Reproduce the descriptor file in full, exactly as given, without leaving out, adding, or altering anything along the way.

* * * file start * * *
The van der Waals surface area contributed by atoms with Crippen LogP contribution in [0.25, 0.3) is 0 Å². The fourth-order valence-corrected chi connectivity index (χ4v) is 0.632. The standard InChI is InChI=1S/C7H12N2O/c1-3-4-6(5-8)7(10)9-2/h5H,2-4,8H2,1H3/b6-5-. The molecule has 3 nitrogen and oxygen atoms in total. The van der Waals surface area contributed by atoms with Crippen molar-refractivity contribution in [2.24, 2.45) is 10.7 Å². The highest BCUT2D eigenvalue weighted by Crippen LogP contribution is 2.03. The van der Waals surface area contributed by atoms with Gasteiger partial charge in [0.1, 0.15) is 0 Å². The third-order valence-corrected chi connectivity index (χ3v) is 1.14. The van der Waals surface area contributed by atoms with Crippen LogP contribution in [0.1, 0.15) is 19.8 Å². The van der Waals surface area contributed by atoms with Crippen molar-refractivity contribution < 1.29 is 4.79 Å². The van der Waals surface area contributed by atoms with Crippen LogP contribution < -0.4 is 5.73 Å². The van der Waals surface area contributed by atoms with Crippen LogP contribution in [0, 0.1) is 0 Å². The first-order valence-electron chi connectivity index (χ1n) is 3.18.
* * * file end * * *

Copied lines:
The van der Waals surface area contributed by atoms with Crippen LogP contribution in [0.25, 0.3) is 0 Å². The fourth-order valence-corrected chi connectivity index (χ4v) is 0.632. The standard InChI is InChI=1S/C7H12N2O/c1-3-4-6(5-8)7(10)9-2/h5H,2-4,8H2,1H3/b6-5-. The molecule has 3 nitrogen and oxygen atoms in total. The van der Waals surface area contributed by atoms with Crippen molar-refractivity contribution in [2.24, 2.45) is 10.7 Å². The highest BCUT2D eigenvalue weighted by Crippen LogP contribution is 2.03. The van der Waals surface area contributed by atoms with Gasteiger partial charge in [0.1, 0.15) is 0 Å². The third-order valence-corrected chi connectivity index (χ3v) is 1.14. The van der Waals surface area contributed by atoms with Crippen LogP contribution in [0.1, 0.15) is 19.8 Å². The van der Waals surface area contributed by atoms with Crippen molar-refractivity contribution < 1.29 is 4.79 Å². The van der Waals surface area contributed by atoms with Crippen LogP contribution < -0.4 is 5.73 Å². The van der Waals surface area contributed by atoms with Crippen LogP contribution in [0, 0.1) is 0 Å². The first-order valence-electron chi connectivity index (χ1n) is 3.18.